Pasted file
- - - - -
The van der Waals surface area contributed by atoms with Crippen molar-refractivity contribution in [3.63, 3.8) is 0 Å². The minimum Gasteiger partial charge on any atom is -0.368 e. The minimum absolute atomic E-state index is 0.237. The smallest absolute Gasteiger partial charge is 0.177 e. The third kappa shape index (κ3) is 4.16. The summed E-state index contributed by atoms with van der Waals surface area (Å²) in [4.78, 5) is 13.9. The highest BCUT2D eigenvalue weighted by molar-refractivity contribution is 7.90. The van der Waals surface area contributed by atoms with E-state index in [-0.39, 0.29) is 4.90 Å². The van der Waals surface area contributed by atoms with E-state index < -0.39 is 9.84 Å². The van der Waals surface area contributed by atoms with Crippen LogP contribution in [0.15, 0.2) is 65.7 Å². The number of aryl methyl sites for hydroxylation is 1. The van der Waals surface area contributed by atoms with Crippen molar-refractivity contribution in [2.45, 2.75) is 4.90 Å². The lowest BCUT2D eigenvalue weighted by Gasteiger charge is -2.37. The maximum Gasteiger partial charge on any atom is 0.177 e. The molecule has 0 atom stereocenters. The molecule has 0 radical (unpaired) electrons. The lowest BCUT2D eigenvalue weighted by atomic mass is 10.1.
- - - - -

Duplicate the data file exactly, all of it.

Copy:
The van der Waals surface area contributed by atoms with Crippen molar-refractivity contribution in [3.63, 3.8) is 0 Å². The minimum Gasteiger partial charge on any atom is -0.368 e. The minimum absolute atomic E-state index is 0.237. The smallest absolute Gasteiger partial charge is 0.177 e. The third kappa shape index (κ3) is 4.16. The summed E-state index contributed by atoms with van der Waals surface area (Å²) in [4.78, 5) is 13.9. The highest BCUT2D eigenvalue weighted by molar-refractivity contribution is 7.90. The van der Waals surface area contributed by atoms with E-state index in [-0.39, 0.29) is 4.90 Å². The van der Waals surface area contributed by atoms with E-state index < -0.39 is 9.84 Å². The van der Waals surface area contributed by atoms with Crippen LogP contribution in [0.15, 0.2) is 65.7 Å². The number of aryl methyl sites for hydroxylation is 1. The van der Waals surface area contributed by atoms with Crippen molar-refractivity contribution in [2.45, 2.75) is 4.90 Å². The lowest BCUT2D eigenvalue weighted by Gasteiger charge is -2.37. The maximum Gasteiger partial charge on any atom is 0.177 e. The molecule has 0 atom stereocenters. The molecule has 0 radical (unpaired) electrons. The lowest BCUT2D eigenvalue weighted by atomic mass is 10.1.